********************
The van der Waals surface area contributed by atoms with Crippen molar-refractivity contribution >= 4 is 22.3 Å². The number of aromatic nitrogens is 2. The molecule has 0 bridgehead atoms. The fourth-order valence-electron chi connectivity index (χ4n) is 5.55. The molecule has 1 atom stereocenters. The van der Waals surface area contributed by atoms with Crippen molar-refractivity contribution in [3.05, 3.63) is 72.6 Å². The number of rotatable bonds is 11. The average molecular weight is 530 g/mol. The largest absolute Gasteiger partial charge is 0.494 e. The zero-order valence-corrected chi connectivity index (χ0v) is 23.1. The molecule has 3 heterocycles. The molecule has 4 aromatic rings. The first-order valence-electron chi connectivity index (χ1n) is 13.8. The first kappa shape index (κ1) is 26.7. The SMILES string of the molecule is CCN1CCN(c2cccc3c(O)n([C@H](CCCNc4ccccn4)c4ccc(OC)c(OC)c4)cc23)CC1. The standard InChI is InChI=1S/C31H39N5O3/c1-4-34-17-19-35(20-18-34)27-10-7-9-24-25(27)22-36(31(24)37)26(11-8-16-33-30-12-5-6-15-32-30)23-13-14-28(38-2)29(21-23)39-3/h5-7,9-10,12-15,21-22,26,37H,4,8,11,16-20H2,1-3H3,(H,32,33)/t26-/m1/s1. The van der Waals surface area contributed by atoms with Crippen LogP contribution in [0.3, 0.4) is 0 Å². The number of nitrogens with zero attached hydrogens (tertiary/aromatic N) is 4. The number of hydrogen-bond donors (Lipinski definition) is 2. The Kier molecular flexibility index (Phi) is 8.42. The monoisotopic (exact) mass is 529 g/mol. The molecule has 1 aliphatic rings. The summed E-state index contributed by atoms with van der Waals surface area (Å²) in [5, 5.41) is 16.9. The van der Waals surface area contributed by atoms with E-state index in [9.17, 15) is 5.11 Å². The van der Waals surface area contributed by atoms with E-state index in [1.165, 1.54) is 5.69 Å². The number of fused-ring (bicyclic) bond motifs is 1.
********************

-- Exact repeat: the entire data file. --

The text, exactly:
The van der Waals surface area contributed by atoms with Crippen molar-refractivity contribution >= 4 is 22.3 Å². The number of aromatic nitrogens is 2. The molecule has 0 bridgehead atoms. The fourth-order valence-electron chi connectivity index (χ4n) is 5.55. The molecule has 1 atom stereocenters. The van der Waals surface area contributed by atoms with Crippen molar-refractivity contribution in [3.05, 3.63) is 72.6 Å². The number of rotatable bonds is 11. The average molecular weight is 530 g/mol. The largest absolute Gasteiger partial charge is 0.494 e. The zero-order valence-corrected chi connectivity index (χ0v) is 23.1. The molecule has 3 heterocycles. The molecule has 4 aromatic rings. The first-order valence-electron chi connectivity index (χ1n) is 13.8. The first kappa shape index (κ1) is 26.7. The SMILES string of the molecule is CCN1CCN(c2cccc3c(O)n([C@H](CCCNc4ccccn4)c4ccc(OC)c(OC)c4)cc23)CC1. The standard InChI is InChI=1S/C31H39N5O3/c1-4-34-17-19-35(20-18-34)27-10-7-9-24-25(27)22-36(31(24)37)26(11-8-16-33-30-12-5-6-15-32-30)23-13-14-28(38-2)29(21-23)39-3/h5-7,9-10,12-15,21-22,26,37H,4,8,11,16-20H2,1-3H3,(H,32,33)/t26-/m1/s1. The van der Waals surface area contributed by atoms with Crippen LogP contribution in [0.3, 0.4) is 0 Å². The number of nitrogens with zero attached hydrogens (tertiary/aromatic N) is 4. The number of hydrogen-bond donors (Lipinski definition) is 2. The Kier molecular flexibility index (Phi) is 8.42. The monoisotopic (exact) mass is 529 g/mol. The molecule has 1 aliphatic rings. The summed E-state index contributed by atoms with van der Waals surface area (Å²) in [5, 5.41) is 16.9. The van der Waals surface area contributed by atoms with E-state index in [9.17, 15) is 5.11 Å². The van der Waals surface area contributed by atoms with E-state index in [1.165, 1.54) is 5.69 Å². The number of fused-ring (bicyclic) bond motifs is 1.